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Publication numberUS7681912 B2
Publication typeGrant
Application numberUS 11/773,781
Publication dateMar 23, 2010
Filing dateJul 5, 2007
Priority dateJul 5, 2007
Fee statusPaid
Also published asUS20090008916
Publication number11773781, 773781, US 7681912 B2, US 7681912B2, US-B2-7681912, US7681912 B2, US7681912B2
InventorsLee M. Dziekan, James E. Van Hout
Original AssigneeChrysler Group Llc
Export CitationBiBTeX, EndNote, RefMan
External Links: USPTO, USPTO Assignment, Espacenet
Airbag deployment disabling system
US 7681912 B2
Abstract
A system for inhibiting deployment of an airbag includes a rollover sensor and a circuit that are enclosed in an enclosure. The enclosure is mounted on a surface that is at a predetermined potential. The circuit detects presence of the predetermined potential when the enclosure is mounted on the surface. The circuit detects absence of the predetermined potential when the enclosure is dismounted from the surface. The circuit inhibits deployment of the airbag when absence of the predetermined potential is detected.
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Claims(15)
1. A system for inhibiting deployment of an airbag, comprising:
a rollover sensor;
an enclosure that encloses said rollover sensor and that is mounted on a surface that is at a predetermined potential; and
a circuit that is enclosed in said enclosure, that detects presence of said predetermined potential when said enclosure is mounted on said surface, that detects absence of said predetermined potential when said enclosure is dismounted from said surface, and that inhibits deployment of said airbag when absence of said predetermined potential is detected.
2. The system of claim 1 wherein said predetermined potential is ground potential.
3. The system of claim 1 wherein said circuit generates a first control signal that enables deployment of said airbag when presence of said predetermined potential is detected, and wherein said circuit generates a second control signal that inhibits deployment of said airbag when absence of said predetermined potential is detected.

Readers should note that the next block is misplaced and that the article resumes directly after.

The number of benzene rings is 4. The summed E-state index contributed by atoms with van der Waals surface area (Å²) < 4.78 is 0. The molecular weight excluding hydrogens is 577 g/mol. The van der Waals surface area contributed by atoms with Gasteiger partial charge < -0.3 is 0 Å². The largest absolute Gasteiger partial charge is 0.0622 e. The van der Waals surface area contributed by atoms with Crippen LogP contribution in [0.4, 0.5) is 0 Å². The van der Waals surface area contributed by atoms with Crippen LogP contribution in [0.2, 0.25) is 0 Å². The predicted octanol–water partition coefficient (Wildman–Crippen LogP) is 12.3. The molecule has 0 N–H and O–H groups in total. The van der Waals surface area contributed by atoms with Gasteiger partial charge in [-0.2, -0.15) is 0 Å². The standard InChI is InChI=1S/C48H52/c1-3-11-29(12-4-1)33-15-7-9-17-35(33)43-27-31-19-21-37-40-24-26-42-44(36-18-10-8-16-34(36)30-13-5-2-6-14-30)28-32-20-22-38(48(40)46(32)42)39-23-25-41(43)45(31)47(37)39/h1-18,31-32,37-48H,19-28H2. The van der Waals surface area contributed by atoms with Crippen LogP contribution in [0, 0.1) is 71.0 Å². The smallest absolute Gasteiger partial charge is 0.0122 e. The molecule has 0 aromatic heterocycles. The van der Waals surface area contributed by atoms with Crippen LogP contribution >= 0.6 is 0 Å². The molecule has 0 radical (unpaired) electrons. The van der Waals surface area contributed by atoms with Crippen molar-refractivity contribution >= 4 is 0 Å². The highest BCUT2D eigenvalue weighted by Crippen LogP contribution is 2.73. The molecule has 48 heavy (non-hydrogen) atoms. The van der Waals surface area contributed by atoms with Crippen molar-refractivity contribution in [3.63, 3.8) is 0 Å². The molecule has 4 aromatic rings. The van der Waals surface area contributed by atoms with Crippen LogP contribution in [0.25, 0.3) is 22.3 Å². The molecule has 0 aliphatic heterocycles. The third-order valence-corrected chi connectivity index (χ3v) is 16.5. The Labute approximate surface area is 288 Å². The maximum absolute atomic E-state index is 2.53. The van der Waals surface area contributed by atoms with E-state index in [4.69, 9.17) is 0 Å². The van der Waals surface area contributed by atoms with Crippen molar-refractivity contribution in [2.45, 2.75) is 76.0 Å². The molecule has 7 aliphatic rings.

4. The system of claim 3 further comprising a control module that is enclosed in said enclosure, that communicates with said rollover sensor and said circuit, that enables deployment of said airbag when said first control signal is received, and that inhibits deployment of said airbag when said second control signal is received.
5. The system of claim 1 further comprising a conducting fastener that fastens said enclosure to said surface, that contacts said surface when said enclosure is mounted or said surface, and that disconnects from said surface when unfastened.
6. The system of claim 5 further comprising a conducting cable having first and second ends, wherein:
said first end communicates with said circuit;
said second end is connected to said conducting fastener when said enclosure is mounted on said surface; and
said second end is electrically disconnected from said surface when said conducting fastener is unfastened,
7. The system of claim 6 wherein said circuit, said conducting cable, said conducting fastener, and said surface are insulated from said enclosure when said enclosure is made of a conducting material.
8. A method for inhibiting deployment of an airbag, comprising:
enclosing a rollover sensor in an enclosure;
mounting said enclosure on a surface that is at a predetermined potential;
detecting presence of said predetermined potential when said enclosure is mounted on said surface;